The village with fish, money, sunshine and rain as he had promised.

The girl knew it was her brother

She combed her hair,

Money came out in abundance,

She gave it to the hunter.

She asked the hunter to use some of the money

To buy her eyes from the old lady who removed them.

The hunter approached the old lady,

Told her he needed human eyes to give to his dog

So that with them, it can see well, and see further.

He said: “he was ready to pay anything demanded.”

 The old woman brought out the eyes of the girl,

Sold them to the hunter.

The hunter brought the eyes to the girl;

Fitted them into their sockets.

The girl combed her hair once again,

Money came out.

She gave part to the hunter again.

She moved directly to the palace.

When the brother saw her approaching,

He jumped up,

Turned,

Only to discover that the other girl 

Was not his proper sister;

That he had been deceived.

By then, the villagers were preparing

To strangle the boy to death.

With the coming of his sister,

He said:

“GIVE ME ANOTHER CHANCE

TO OFFER MY PROMISE

I AM READY FOR IT NOW”.

The people said,

“Go ahead.” (the members of audience

Are now relieved from the tension)

The boy asked his sister to weep,

She wept;

And there was a heavy down pour of rain.

The boy asked her to smile,

She smiled;

Sunshine came immediately; and dried up the place.

The brother ordered her to wade in the stream;

She placed her leg in a nearby stream

Moved them about for some time;

All the fish came to the surface.

The villagers fell on them.

He ordered his sister to comb her hair,

She combed;

Money, I mean, money

Started falling like rain.

The whole place was erupting.

People jubilating and sweating.

Everybody jumped,

Kissed the boy and his sister;

The chiefdom became a paradise.

That is why even today

There is always plenty

In the palace.

Analysis

Why There is Plenty in the Palace touches on an important African cultural element – respect for traditional authority. This myth shows that when the entire village gathers at the Chief’s palace it is for important business and there can be serious consequences for those who undermine it. It also hinges on the image of the lost or damaged child, and an errant parent as well the consequence of such a loss or damage to society and home culture. There is also the refreshing idealism of love between siblings able to keep them together and help them overcome the most difficult challenges of life – in this case blindness, a death sentence, and even death. 

The myth includes some motifs known from tales of magic like the motif of a supernatural helper (here represented by the bird made of light), the motif of magical objects (the comb) or the motif of eyes bought back and replaced.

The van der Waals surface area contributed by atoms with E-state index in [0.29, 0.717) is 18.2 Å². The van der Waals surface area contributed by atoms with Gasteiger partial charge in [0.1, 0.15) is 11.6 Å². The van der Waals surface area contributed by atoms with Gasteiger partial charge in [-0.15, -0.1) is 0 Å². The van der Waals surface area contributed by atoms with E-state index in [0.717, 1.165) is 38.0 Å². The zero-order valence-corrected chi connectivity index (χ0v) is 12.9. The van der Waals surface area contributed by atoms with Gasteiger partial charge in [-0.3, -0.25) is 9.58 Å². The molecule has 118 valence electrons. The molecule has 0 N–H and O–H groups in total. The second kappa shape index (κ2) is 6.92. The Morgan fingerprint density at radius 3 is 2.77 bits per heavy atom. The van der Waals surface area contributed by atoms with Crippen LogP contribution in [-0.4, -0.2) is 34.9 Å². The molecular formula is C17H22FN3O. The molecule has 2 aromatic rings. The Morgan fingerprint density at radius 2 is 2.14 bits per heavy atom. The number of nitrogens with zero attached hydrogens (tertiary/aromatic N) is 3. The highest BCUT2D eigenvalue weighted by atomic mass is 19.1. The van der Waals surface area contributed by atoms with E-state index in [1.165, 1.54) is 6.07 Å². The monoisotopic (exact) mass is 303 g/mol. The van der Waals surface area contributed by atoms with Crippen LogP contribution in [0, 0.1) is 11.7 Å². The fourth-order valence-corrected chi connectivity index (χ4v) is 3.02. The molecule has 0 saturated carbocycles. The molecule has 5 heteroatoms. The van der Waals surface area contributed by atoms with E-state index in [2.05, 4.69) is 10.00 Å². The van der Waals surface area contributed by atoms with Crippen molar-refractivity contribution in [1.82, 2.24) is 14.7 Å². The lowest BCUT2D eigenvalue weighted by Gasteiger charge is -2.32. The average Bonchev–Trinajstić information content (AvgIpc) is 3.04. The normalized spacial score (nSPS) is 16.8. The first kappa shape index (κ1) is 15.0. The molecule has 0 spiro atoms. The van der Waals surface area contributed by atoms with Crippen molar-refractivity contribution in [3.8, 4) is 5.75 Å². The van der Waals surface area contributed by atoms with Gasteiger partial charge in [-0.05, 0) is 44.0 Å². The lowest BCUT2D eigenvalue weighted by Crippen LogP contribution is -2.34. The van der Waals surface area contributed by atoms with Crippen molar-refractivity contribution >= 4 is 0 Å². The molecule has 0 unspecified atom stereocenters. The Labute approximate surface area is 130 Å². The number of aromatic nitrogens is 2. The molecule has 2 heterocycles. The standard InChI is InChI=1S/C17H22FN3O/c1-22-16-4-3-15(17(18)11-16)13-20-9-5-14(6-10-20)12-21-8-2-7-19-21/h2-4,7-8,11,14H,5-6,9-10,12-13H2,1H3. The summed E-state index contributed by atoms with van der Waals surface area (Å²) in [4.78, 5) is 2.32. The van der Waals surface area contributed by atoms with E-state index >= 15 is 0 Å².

Further Reading

Ce, Chin and Smith, Charles, eds. Oral Tradition in African Literature, Handel Books, 2015.

Neba’ane Asombang, Raymond. “Traditional methods of conservation. A case study of Bafut” in Webber Ndoro, Shadreck Chirikure, and Janette Deacon, eds., Managing Heritage in Africa: Who Cares?,  New York: Routledge, 2018.

Addenda

Researcher: Divine Che Neba

Method of data collection: Tape-recording

Editors: Daniel A. Nkemleke and Eleanor A. Dasi

Yellow cloud
Leaf pattern
Leaf pattern

Title of the work

Why There Is Plenty in Palaces

Country of the First Edition

Country/countries of popularity

Cameroon

Original Language

Ngemba

Country of the Recording of the Story for the Database

Cameroon

Full Date of the Recording of the Story for the Databasey

March 2, 2018

More Details of the Recording of the Story for the Database

Bafut

Genre

Myths

Target Audience

Crossover (Young adults and adults)

Cover

Missing cover

We are still trying to obtain permission for posting the original cover.


Author of the Entry:

Divine Che Neba, University of Yaounde 1, nebankiwang@yahoo.com

Peer-reviewer of the Entry:

Daniel A. Nkemleke, University of Yaounde 1, nkemlekedan@yahoo.com
Eleanor A. Dasi, University of Yaounde 1, wandasi5@yahoo.com
Susan Deacy, University of Roehampton, s.deacy@roehampton.ac.uk

Male portrait

Atangche Munga (Storyteller)

Age of narrator: 72 (in 2018)

Social status: Kingmaker

Profession: Carpenter

Language of narration: Ngemba


Bio prepared by Divine Che Neba, University of Yaounde 1, nebankiwang@yahoo.com


Origin/Cultural Background/Dating

Background: Bafut is located in the North West Region of Cameroon, with an estimated population of about 140.000 inhabitants, spread over a surface area of 340 square kilometers. As Shu Abenego Che and Tanda Insidore in The History of Bafut rightly put, the first Bafut people migrated from Lake Chad down to Tikari area Northwest of Foumban, which was a dynastic rule. In constant search for fertile land and a more peaceful settlement, they migrated again to Ndobo,(present day Ndop) and then down to Bafut where they finally settled. They negotiated leadership with the aborigines, who were the Mbebili people, under the leadership of Niba Chi. The Mbebili people later accepted to be subservient to those who came in from Ndobo for peace to reign. Mbebili today is one of the villages that make up the Bafut Kingdom. 

Occasion: Life performance


Summary

Long time ago,

In the olden days,

There lived a man and his wife.

They had two children,

A boy and a girl.

A time came when there was 

Famine in the village.


One day,

As these children,

Were coming back from their daily activities,

Their parents were quarrelling,

About eating one of them.

The father wanted the girl to be killed;

The mother wanted the boy to be killed.

As the boy and girl heard the argument.

They planned to escape.

Never to go to their house again.

They started on a journey

To an unknown land.

They passed through many forests.

They became tired at the entrance of one of the forests

So they stopped to rest.


In the night,

The boy watched the girl sleep.

The boy saw light approaching from the sky,

He placed his hand on his sister

(Narrator stretches his arm to a woman sitting near him)

The light came down

It came, came.

Finally, it settled on the boy’s feet.

The boy realized it was a bird.

The bird gave the boy a comb and said,

“With this comb, 

You people will have plenty,

If your sister combs her hair with it,

A lot of money will come out.